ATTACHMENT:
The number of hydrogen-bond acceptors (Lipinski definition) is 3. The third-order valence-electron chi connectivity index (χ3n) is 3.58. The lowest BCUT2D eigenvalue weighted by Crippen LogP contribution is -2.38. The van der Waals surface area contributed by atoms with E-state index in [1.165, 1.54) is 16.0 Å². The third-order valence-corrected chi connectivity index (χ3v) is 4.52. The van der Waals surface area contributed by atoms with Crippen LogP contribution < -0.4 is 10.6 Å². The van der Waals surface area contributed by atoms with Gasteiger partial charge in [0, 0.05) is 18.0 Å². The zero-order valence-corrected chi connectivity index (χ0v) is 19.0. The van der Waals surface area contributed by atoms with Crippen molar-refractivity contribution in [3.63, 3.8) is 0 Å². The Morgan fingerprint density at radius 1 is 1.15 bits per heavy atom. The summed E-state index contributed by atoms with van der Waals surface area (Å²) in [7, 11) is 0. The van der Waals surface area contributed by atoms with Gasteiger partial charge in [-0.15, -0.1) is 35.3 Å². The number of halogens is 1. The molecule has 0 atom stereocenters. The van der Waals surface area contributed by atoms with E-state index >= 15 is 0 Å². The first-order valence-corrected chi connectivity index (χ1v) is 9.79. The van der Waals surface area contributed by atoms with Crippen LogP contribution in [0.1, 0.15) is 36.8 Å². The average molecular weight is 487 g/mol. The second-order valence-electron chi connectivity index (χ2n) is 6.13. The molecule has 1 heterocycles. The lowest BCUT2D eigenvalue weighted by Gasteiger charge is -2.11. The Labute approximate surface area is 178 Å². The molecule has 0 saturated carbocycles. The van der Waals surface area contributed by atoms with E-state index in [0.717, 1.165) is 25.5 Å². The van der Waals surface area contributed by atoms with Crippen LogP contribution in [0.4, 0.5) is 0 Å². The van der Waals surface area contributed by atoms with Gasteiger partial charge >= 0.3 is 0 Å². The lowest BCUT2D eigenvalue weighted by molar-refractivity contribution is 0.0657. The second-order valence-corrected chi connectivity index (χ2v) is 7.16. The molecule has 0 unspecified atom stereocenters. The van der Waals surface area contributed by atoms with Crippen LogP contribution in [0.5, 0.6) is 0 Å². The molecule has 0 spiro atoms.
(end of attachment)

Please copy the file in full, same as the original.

The number of hydrogen-bond acceptors (Lipinski definition) is 3. The third-order valence-electron chi connectivity index (χ3n) is 3.58. The lowest BCUT2D eigenvalue weighted by Crippen LogP contribution is -2.38. The van der Waals surface area contributed by atoms with E-state index in [1.165, 1.54) is 16.0 Å². The third-order valence-corrected chi connectivity index (χ3v) is 4.52. The van der Waals surface area contributed by atoms with Crippen LogP contribution < -0.4 is 10.6 Å². The van der Waals surface area contributed by atoms with Gasteiger partial charge in [0, 0.05) is 18.0 Å². The zero-order valence-corrected chi connectivity index (χ0v) is 19.0. The van der Waals surface area contributed by atoms with Crippen molar-refractivity contribution in [3.63, 3.8) is 0 Å². The Morgan fingerprint density at radius 1 is 1.15 bits per heavy atom. The summed E-state index contributed by atoms with van der Waals surface area (Å²) in [7, 11) is 0. The van der Waals surface area contributed by atoms with Gasteiger partial charge in [-0.15, -0.1) is 35.3 Å². The number of halogens is 1. The molecule has 0 atom stereocenters. The van der Waals surface area contributed by atoms with E-state index >= 15 is 0 Å². The first-order valence-corrected chi connectivity index (χ1v) is 9.79. The van der Waals surface area contributed by atoms with Crippen LogP contribution in [0.1, 0.15) is 36.8 Å². The average molecular weight is 487 g/mol. The second-order valence-electron chi connectivity index (χ2n) is 6.13. The molecule has 1 heterocycles. The lowest BCUT2D eigenvalue weighted by Gasteiger charge is -2.11. The Labute approximate surface area is 178 Å². The molecule has 0 saturated carbocycles. The van der Waals surface area contributed by atoms with E-state index in [0.717, 1.165) is 25.5 Å². The van der Waals surface area contributed by atoms with Crippen LogP contribution in [0.4, 0.5) is 0 Å². The van der Waals surface area contributed by atoms with Gasteiger partial charge >= 0.3 is 0 Å². The lowest BCUT2D eigenvalue weighted by molar-refractivity contribution is 0.0657. The second-order valence-corrected chi connectivity index (χ2v) is 7.16. The molecule has 0 unspecified atom stereocenters. The van der Waals surface area contributed by atoms with Crippen LogP contribution in [0.5, 0.6) is 0 Å². The molecule has 0 spiro atoms.